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    That is a tough question to answer ... but I'm not knowledgeable enough to answer. What I CAN tell you is that it was so bad in the beginning, it smelled like someone soaked their dirty gym socks in it. But today, it's improving steadily. Sill gonna give it another year though.

    It's been two years so I'd have to assume that the CO2 has left and it's flat as a pancake. Plus I don't have a vacuum pump.

    Maybe someone else knows the answer to your question but your hypothesis does make sense given your experience.
     
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  12. Jun 11, 2019 #12

    Jesse Brown

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    gym socks......he he he
     
  13. Jun 12, 2019 at 1:26 PM #13

    joeswine

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    Vacuum degassing also can elements taste really not a good thing to do.
    Spash racking is better.
     
  14. Jun 12, 2019 at 3:51 PM #14

    Johnd

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    @joeswine It's hard to determine what you are trying to get to, are you saying that: "vacuum degassing can eliminate taste and really isn't a good thing to do, and that splash racking is better?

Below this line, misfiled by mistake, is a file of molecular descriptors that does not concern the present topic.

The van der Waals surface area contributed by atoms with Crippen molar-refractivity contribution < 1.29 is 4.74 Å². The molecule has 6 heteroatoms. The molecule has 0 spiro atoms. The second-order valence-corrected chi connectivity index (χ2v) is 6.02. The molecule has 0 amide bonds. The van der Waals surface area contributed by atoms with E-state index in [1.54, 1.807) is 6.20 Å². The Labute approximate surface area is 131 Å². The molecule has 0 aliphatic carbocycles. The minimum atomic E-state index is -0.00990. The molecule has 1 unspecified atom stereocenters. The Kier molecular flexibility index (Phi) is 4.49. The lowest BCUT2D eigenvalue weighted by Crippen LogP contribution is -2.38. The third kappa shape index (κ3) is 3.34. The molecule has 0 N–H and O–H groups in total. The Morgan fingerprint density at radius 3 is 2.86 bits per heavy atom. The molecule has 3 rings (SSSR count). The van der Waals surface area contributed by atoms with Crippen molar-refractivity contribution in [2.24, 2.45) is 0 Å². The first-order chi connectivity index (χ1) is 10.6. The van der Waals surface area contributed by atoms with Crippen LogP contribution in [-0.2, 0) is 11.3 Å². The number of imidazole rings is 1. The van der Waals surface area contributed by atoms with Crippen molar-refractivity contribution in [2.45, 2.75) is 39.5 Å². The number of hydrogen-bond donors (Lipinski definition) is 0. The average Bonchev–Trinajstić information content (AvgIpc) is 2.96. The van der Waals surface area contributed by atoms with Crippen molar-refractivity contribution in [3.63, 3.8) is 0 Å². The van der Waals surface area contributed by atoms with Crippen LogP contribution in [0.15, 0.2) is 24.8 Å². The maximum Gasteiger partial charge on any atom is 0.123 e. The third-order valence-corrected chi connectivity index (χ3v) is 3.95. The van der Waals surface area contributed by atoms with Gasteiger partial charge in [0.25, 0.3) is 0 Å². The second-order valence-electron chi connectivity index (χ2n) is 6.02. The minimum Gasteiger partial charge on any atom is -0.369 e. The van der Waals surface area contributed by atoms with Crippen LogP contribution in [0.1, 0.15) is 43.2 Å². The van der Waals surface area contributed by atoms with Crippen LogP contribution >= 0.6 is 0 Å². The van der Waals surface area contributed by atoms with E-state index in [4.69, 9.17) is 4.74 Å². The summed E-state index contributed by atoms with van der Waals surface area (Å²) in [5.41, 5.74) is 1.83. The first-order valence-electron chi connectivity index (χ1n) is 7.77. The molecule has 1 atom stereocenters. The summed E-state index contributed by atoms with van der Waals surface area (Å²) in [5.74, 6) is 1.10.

Last edited: Jun 17, 2019 at 11:30 PM
  15. Jun 15, 2019 at 3:04 PM #15

    Scooter68

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    By 12 months I would expect all CO2 to have left the scene. Other than some gasses generated by additions of k-Meta, wouldn't gassing off be long since over by 12 months? I've not found any evidence of CO2 in my wine once it's been aged 9 months or more and racked 4-5 times since fermentation ended. (I rack on a 3 months cycle after the first 4-6 weeks)
     
  16. Jun 17, 2019 at 10:51 PM #16

    winemaker81

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    Ron, if you have a powered stirring rod, stir the fig wine (in an open fermenter) for a minute, then rack back into the carboy. While vacuum pumps certainly do the job, I have found that the vigorous stirring post-fermentation drives the CO2 out.

    I'm looking to make fig wine this summer -- a co-worker's parents have 3 trees on their property and apparently far more goes to waste than is used. I assumed it would be like any other fruit, but it appears fig wine needs far longer aging than most fruit wines. If things work out, I'll take that into consideration.